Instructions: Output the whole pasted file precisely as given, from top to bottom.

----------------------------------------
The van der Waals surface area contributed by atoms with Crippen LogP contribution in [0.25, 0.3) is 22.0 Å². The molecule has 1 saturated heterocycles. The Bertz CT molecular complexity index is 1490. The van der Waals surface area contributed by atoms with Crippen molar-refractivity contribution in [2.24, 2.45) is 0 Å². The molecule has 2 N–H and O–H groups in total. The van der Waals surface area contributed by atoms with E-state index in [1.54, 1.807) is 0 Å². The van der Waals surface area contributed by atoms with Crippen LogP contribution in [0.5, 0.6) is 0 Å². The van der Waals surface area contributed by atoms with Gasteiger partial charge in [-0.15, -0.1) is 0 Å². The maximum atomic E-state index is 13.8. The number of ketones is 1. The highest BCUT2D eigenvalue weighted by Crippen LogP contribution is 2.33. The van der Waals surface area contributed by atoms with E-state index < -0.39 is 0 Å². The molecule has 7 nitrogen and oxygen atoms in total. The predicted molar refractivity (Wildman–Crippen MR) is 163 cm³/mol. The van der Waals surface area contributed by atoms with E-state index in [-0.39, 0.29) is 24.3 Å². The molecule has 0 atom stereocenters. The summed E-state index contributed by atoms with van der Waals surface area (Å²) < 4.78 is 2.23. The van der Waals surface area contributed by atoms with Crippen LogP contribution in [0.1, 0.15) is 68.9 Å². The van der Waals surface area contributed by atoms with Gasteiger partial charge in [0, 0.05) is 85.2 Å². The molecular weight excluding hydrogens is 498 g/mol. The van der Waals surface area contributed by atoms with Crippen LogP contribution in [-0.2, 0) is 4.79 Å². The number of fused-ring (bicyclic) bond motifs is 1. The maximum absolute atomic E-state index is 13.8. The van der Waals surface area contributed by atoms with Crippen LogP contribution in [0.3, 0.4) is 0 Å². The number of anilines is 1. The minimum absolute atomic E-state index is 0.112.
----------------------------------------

The van der Waals surface area contributed by atoms with Crippen LogP contribution in [0.25, 0.3) is 22.0 Å². The molecule has 1 saturated heterocycles. The Bertz CT molecular complexity index is 1490. The van der Waals surface area contributed by atoms with Crippen molar-refractivity contribution in [2.24, 2.45) is 0 Å². The molecule has 2 N–H and O–H groups in total. The van der Waals surface area contributed by atoms with E-state index in [1.54, 1.807) is 0 Å². The van der Waals surface area contributed by atoms with Crippen LogP contribution in [0.5, 0.6) is 0 Å². The van der Waals surface area contributed by atoms with Gasteiger partial charge in [-0.15, -0.1) is 0 Å². The maximum atomic E-state index is 13.8. The number of ketones is 1. The highest BCUT2D eigenvalue weighted by Crippen LogP contribution is 2.33. The van der Waals surface area contributed by atoms with E-state index < -0.39 is 0 Å². The molecule has 7 nitrogen and oxygen atoms in total. The predicted molar refractivity (Wildman–Crippen MR) is 163 cm³/mol. The van der Waals surface area contributed by atoms with E-state index in [-0.39, 0.29) is 24.3 Å². The molecule has 0 atom stereocenters. The summed E-state index contributed by atoms with van der Waals surface area (Å²) < 4.78 is 2.23. The van der Waals surface area contributed by atoms with Crippen LogP contribution in [0.1, 0.15) is 68.9 Å². The van der Waals surface area contributed by atoms with Gasteiger partial charge in [0, 0.05) is 85.2 Å². The molecular weight excluding hydrogens is 498 g/mol. The van der Waals surface area contributed by atoms with Crippen LogP contribution in [-0.2, 0) is 4.79 Å². The number of fused-ring (bicyclic) bond motifs is 1. The maximum absolute atomic E-state index is 13.8. The van der Waals surface area contributed by atoms with Crippen LogP contribution in [0.3, 0.4) is 0 Å². The number of anilines is 1. The minimum absolute atomic E-state index is 0.112.